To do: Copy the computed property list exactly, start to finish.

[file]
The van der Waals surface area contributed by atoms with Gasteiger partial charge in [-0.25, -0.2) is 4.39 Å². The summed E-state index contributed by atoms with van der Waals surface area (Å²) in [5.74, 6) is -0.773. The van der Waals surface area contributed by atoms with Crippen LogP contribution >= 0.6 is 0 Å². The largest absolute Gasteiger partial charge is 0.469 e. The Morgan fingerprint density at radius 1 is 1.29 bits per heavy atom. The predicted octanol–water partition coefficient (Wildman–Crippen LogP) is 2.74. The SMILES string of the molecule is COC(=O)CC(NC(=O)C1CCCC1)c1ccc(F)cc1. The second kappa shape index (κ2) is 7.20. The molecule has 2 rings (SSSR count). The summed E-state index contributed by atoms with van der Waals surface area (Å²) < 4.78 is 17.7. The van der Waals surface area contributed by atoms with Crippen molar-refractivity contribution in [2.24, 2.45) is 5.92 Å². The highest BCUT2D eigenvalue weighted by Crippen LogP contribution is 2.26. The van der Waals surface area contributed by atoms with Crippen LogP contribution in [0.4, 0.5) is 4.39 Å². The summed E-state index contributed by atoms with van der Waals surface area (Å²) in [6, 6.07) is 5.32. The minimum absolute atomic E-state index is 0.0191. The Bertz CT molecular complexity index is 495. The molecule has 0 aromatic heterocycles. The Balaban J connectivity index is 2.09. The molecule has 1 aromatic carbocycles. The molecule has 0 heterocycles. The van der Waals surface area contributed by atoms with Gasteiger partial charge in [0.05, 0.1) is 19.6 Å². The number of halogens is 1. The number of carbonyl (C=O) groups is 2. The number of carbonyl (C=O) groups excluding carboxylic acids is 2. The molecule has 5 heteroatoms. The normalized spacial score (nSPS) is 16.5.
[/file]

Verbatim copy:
The van der Waals surface area contributed by atoms with Gasteiger partial charge in [-0.25, -0.2) is 4.39 Å². The summed E-state index contributed by atoms with van der Waals surface area (Å²) in [5.74, 6) is -0.773. The van der Waals surface area contributed by atoms with Crippen LogP contribution >= 0.6 is 0 Å². The largest absolute Gasteiger partial charge is 0.469 e. The Morgan fingerprint density at radius 1 is 1.29 bits per heavy atom. The predicted octanol–water partition coefficient (Wildman–Crippen LogP) is 2.74. The SMILES string of the molecule is COC(=O)CC(NC(=O)C1CCCC1)c1ccc(F)cc1. The second kappa shape index (κ2) is 7.20. The molecule has 2 rings (SSSR count). The summed E-state index contributed by atoms with van der Waals surface area (Å²) < 4.78 is 17.7. The van der Waals surface area contributed by atoms with Crippen molar-refractivity contribution in [2.24, 2.45) is 5.92 Å². The highest BCUT2D eigenvalue weighted by Crippen LogP contribution is 2.26. The van der Waals surface area contributed by atoms with Crippen LogP contribution in [0.4, 0.5) is 4.39 Å². The summed E-state index contributed by atoms with van der Waals surface area (Å²) in [6, 6.07) is 5.32. The minimum absolute atomic E-state index is 0.0191. The Bertz CT molecular complexity index is 495. The molecule has 0 aromatic heterocycles. The Balaban J connectivity index is 2.09. The molecule has 1 aromatic carbocycles. The molecule has 0 heterocycles. The van der Waals surface area contributed by atoms with Gasteiger partial charge in [0.05, 0.1) is 19.6 Å². The number of halogens is 1. The number of carbonyl (C=O) groups is 2. The number of carbonyl (C=O) groups excluding carboxylic acids is 2. The molecule has 5 heteroatoms. The normalized spacial score (nSPS) is 16.5.